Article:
Our conversation then shifted to an analysis of how the weather had been since January (very dry and mild by Dublin standards), how February had been wetter but still ok (though not truly grand), and Mr. O’Reilly’s recitation of the common view that you’ll get all types of weather in March in Dublin. Next came the question that is inevitably asked of anyone without an Irish accent who appears anywhere outside the usual tourist haunts, “Are you here long?” My answer – that I’m here for six months – never fails to generate further conversation, which in this case revolved around where in the neighbourhood I’m living, about which it was agreed is a grand location because there are several good pubs within walking distance. I enquired as to which he would recommend for a good pint; Gleeson’s was his prompt answer, although he noted that he provides Gleeson’s with all its meat, so it was in his interest to recommend them. Just the same, the question of where to get a good pint is one every Irish person will answer faithfully, and indeed, what Mr. O’Reilly said is true, Gleeson’s is a fine, comfortable pub that pours a good pint, as I’d previously discovered on my own.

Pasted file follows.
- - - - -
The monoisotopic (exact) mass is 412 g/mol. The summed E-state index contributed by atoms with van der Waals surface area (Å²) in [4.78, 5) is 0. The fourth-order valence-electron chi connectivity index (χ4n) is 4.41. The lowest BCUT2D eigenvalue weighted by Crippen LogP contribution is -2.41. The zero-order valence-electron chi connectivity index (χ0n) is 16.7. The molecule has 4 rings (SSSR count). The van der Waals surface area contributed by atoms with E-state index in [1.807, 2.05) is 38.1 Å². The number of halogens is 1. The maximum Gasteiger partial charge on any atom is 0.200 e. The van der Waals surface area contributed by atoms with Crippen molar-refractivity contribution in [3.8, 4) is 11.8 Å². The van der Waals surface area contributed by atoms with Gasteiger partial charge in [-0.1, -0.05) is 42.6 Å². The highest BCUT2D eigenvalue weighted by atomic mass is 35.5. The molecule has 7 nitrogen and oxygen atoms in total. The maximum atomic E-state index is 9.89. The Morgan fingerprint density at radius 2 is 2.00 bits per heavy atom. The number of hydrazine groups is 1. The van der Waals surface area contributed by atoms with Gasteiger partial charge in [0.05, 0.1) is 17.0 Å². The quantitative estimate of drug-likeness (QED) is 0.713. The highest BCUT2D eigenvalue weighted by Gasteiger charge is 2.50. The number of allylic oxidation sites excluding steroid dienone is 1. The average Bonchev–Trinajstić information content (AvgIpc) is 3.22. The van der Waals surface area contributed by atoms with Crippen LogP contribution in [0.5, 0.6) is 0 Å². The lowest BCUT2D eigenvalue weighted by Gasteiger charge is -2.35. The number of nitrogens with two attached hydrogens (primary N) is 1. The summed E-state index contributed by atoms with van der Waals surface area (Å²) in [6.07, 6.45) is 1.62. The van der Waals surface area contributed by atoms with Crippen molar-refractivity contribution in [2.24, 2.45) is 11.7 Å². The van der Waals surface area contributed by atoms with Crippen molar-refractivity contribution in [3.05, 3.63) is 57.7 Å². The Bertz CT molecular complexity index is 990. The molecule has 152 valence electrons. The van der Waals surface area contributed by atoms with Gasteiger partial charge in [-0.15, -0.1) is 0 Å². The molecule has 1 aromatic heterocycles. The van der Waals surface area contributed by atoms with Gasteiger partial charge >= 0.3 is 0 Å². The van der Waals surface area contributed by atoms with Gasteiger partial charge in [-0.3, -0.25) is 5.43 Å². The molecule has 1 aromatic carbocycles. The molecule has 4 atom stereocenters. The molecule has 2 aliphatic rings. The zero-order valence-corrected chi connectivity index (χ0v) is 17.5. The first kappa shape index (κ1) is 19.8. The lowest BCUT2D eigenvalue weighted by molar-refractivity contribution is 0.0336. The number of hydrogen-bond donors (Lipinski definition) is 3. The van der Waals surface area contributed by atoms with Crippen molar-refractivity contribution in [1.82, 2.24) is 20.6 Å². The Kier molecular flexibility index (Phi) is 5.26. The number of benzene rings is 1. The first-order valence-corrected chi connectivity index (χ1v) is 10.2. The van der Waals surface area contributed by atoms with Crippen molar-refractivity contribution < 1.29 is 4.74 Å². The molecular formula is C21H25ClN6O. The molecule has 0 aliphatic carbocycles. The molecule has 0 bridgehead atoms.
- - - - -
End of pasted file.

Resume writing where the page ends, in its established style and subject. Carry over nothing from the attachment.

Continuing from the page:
This then brought us to a discussion of what meat I’d like to purchase. The choice of three fresh chicken leg quarters at 75 cents apiece was easy, but I needed some advice on lamb for stew. Mr. O’Reilly asked how many people would be eating, and wrapped up the appropriate amount of freshly chopped lamb shoulder. I then made the mistake of asking if he sold meat pies (I have relatives in Scotland, and there you place orders for meat pies with the local butcher). Mr. O’Reilly looked mildly indignant, answering, “I’m a proper butcher, I don’t manufacture food.” He then smiled, and said, “the most I manufacture is a burger”. After settling the bill and a exchanging a few more pleasantries I left the shop, getting the distinct feeling I was being more abrupt in my departure than most customers. I am North American in my sensibilities, after all, and am likely quicker than an Irish person to assume that my staying is keeping someone else from using their time more wisely. In Irish terms, our craic could have been better but for me.